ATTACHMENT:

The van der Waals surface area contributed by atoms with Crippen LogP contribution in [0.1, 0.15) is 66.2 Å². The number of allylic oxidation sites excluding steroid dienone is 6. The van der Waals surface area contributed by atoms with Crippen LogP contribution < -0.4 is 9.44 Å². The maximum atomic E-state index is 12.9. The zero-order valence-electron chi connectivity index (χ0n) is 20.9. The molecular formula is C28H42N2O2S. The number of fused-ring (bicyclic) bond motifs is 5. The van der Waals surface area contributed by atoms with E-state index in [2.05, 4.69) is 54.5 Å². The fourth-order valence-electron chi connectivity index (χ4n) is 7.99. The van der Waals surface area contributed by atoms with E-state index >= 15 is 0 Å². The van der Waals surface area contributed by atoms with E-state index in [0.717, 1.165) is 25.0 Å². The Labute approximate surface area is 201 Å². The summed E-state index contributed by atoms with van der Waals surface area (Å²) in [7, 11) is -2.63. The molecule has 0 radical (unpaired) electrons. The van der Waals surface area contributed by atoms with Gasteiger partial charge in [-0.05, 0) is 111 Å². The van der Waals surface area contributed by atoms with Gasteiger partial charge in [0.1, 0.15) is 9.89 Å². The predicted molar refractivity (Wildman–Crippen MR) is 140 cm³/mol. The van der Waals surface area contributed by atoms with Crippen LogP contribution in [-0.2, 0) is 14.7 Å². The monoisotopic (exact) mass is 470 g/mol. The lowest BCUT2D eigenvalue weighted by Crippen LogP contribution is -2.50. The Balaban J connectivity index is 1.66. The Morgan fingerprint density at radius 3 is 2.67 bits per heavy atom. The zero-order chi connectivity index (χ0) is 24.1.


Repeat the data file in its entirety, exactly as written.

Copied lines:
The van der Waals surface area contributed by atoms with Crippen LogP contribution in [0.1, 0.15) is 66.2 Å². The number of allylic oxidation sites excluding steroid dienone is 6. The van der Waals surface area contributed by atoms with Crippen LogP contribution < -0.4 is 9.44 Å². The maximum atomic E-state index is 12.9. The zero-order valence-electron chi connectivity index (χ0n) is 20.9. The molecular formula is C28H42N2O2S. The number of fused-ring (bicyclic) bond motifs is 5. The van der Waals surface area contributed by atoms with E-state index in [2.05, 4.69) is 54.5 Å². The fourth-order valence-electron chi connectivity index (χ4n) is 7.99. The van der Waals surface area contributed by atoms with E-state index >= 15 is 0 Å². The van der Waals surface area contributed by atoms with E-state index in [0.717, 1.165) is 25.0 Å². The Labute approximate surface area is 201 Å². The summed E-state index contributed by atoms with van der Waals surface area (Å²) in [7, 11) is -2.63. The molecule has 0 radical (unpaired) electrons. The van der Waals surface area contributed by atoms with Gasteiger partial charge in [-0.05, 0) is 111 Å². The van der Waals surface area contributed by atoms with Gasteiger partial charge in [0.1, 0.15) is 9.89 Å². The predicted molar refractivity (Wildman–Crippen MR) is 140 cm³/mol. The van der Waals surface area contributed by atoms with Crippen LogP contribution in [-0.2, 0) is 14.7 Å². The monoisotopic (exact) mass is 470 g/mol. The lowest BCUT2D eigenvalue weighted by Crippen LogP contribution is -2.50. The Balaban J connectivity index is 1.66. The Morgan fingerprint density at radius 3 is 2.67 bits per heavy atom. The zero-order chi connectivity index (χ0) is 24.1.